25th World Congress on Cancer Science and Therapy
University of North Texas Health Science Center, USA
Title: CS1 (CD319) is an effective immunotherapeutic target for multiple myeloma
Biography: Porunelloor A Mathew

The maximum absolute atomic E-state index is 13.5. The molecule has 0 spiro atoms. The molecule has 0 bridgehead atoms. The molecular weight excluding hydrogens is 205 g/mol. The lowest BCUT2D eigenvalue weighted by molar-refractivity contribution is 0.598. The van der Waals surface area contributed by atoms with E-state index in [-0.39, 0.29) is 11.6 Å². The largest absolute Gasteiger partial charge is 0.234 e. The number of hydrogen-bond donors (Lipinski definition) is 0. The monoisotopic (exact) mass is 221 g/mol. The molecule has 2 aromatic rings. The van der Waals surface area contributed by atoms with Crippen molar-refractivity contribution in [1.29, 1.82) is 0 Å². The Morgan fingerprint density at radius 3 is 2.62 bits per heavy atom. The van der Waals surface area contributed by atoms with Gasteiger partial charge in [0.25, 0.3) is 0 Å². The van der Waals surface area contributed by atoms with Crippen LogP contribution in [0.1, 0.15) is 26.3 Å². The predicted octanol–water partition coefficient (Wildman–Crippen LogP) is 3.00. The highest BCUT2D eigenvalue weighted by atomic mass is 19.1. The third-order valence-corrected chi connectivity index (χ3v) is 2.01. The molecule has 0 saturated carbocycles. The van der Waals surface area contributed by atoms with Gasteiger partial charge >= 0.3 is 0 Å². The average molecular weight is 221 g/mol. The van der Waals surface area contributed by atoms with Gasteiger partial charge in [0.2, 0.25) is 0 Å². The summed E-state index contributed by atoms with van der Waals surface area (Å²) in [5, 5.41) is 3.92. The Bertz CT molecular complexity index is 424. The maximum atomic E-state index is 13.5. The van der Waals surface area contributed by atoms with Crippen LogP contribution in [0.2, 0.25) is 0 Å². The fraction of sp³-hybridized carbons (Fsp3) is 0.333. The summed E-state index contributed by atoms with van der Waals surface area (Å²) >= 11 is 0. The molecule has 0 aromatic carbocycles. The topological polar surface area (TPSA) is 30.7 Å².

Multiple Myeloma (MM) is a cancer of the plasma cells and is fatal without treatment due to anemia, renal failure, hypercalcemia, and bone destruction. Natural killer (NK) cells, a component of the innate immune system, function against infection and cancer. Identification and characterization of NK cell receptors lead to a better understanding of the molecular basis of Natural Killer cell recognition and activation by cancer cells. NK cell functions are regulated by a delicate balance between signaling through activating receptors and inhibitory receptors. We have identified and characterized CS1 (CD319, SLAMF7, CRACC) as an NK cell receptor activating its function through homophilic interactions. A monoclonal antibody against CS1 induced both Natural cytotoxicity and ADCC (Antibody-dependent cell-mediated cytotoxicity) by NK cells. CS1 is overexpressed on MM cells and anti- CS1 mAb enhance the killing of MM by NK cells. Elotuzamab (Empliciti) is a humanized monoclonal antibody against CS1, and has been aproved as a breakthrough drug against MM. During clinical trails, Empliciti in combination with chemotherapeutic drugs showed more effective than antibody treatment alone. However, the underlying mechanism for this is not known. We hypothesize that chemotherapeutic drugs induce the expression of CS1 on MM cells making them more susceptible to NK mediated killing. To investigate this property, MM cells were incubated with various combinations of chemotherapy and immunotherapy drugs in order to observe any change in surface expression of CS1. Our results indicate that treatment with anti-CS1 in combination with lenalidomide or doxorubicin and dexamethasone increased the cell surface expression of CS1. Thus enhancing the expression of molecular targets for NK cells is an effective strategy for immunotherapy of cancer.